Written by Mike Creamer, Director of Youth Ministries at Sewickley Presbyterian Church
The reason I speak to them in parables is that ‘seeing they do not perceive, and hearing they do not listen, nor do they understand.’
With them indeed is fulfilled the prophecy of Isaiah that says: ‘You will indeed listen, but never understand, and you will indeed look, but never perceive.
For this people’s heart has grown dull, and their ears are hard of hearing, and they have shut their eyes; so that they might not look with their eyes, and listen with their ears, and understand with their heart and turn—and I would heal them.’
But blessed are your eyes, for they see, and your ears, for they hear.
Truly I tell you, many prophets and righteous people longed to see what you see, but did not see it, and to hear what you hear, but did not hear it. (Matthew13:13-17)
God is present in the world around us, but the question is if we see Him. Sometimes we think that God is boxed up and limited to a few specific places and activities, as if the stone walls of our church building were in some way God's domain. It's understandable--we view all of life this way. During Covid it's been tough for a lot of people to treat their homes as their workplace, school zone, and place to relax. We like to designate things with specific purposes. "I do this here. I do that there." Maybe it's the way we speak in specific groups of people, or the kind of clothes we wear in certain places, or even the way we approach God in different places. But I believe that God is present everywhere, and that the Christian life is about learning to change our way of seeing. It's about learning to hear His voice in the everyday moments, and to find Him in all that we do. But this isn't natural. We have to learn to do this.
C.S. Lewis wrote a brief essay once called Meditations in a Toolshed where he describes this spiritual epiphany he had in a totally ordinary moment. "I was standing today in my dark toolshed. The sun was shining outside and through the roof and there came a sunbeam. From where I stood, that sunbeam with the specks of dust floating in it was the most striking thing. Everything else was almost pitch black. I was seeing the beam of light, but not seeing things by it. But then I moved so that the beam was on my eyes. Instantly, the whole previous picture vanished. I no longer saw the toolshed or beam of light. Instead, I saw green leaves moving on the branches of the tree outside and beyond that, 90 million miles away, the sun. Looking at the beam, and looking along the beam are very different experiences."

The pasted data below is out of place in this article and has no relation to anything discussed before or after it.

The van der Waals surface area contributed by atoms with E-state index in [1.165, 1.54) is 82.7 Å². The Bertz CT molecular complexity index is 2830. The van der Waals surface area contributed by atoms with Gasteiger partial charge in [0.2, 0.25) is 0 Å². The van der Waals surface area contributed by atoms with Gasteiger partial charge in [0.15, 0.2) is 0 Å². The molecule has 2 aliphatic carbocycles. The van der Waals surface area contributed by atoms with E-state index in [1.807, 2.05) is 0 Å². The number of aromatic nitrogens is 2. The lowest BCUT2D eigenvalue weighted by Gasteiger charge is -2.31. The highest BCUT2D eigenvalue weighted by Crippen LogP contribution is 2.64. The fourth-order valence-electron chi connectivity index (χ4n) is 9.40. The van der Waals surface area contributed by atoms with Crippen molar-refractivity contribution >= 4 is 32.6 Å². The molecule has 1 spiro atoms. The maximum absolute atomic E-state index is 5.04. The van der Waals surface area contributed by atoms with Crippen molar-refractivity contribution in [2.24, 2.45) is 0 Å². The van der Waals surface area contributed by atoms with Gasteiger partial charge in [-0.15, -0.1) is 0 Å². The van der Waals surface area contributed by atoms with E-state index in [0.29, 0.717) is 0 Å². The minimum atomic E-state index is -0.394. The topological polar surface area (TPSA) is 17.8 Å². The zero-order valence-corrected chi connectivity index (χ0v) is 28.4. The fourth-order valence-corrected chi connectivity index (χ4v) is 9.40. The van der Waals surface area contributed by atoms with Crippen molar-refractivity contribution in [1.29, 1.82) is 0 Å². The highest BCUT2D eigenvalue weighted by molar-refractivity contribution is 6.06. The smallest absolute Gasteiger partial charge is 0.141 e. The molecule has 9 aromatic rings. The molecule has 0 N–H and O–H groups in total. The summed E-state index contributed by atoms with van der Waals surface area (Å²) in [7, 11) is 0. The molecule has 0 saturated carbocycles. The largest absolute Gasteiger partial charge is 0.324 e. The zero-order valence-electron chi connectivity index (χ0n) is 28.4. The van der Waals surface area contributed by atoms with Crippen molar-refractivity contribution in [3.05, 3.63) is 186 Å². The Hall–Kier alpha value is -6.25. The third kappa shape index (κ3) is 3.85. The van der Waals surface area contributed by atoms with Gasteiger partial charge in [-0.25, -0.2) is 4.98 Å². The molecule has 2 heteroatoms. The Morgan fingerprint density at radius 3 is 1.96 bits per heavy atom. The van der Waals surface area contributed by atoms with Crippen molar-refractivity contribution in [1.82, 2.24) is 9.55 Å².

Now, as you can imagine, I recommend reading the entire essay when you have a moment. But this idea of "looking along the beam" is what the Christian life seem to be what our Christian life is all about. Looking at the sunbeam is important. Describing God and the Christian faith is one thing. But stepping into it and looking along it changes everything. When we begin to see with new eyes... when we begin to look along the light... when we stop being spectators and begin being participants... reality changes. When we look along the light we see the world outside of the toolshed. When we look along the light it changes how we see the world around us, and most importantly the people around us.
Some people will never be able to stop looking at the light beam. Describing it is enough for them. But what Jesus made clear in the New Testament is that this simply won't do. Looking at the light and stepping in and looking along it are different commitments. There were plenty of people who heard Jesus speak, and saw Him live, and did not truly see or hear it.
Today, don't look at the light. Look along the light. Look for the ways in which you can see your day, all of the normal and mundane and difficult things, with new eyes. Look for how reality might be different knowing God is present in it. Does nature look different? Does family? A cup of coffee? An overcast sky? Traffic? The truth is it all can point us toward God if we have eyes to see and ears to hear.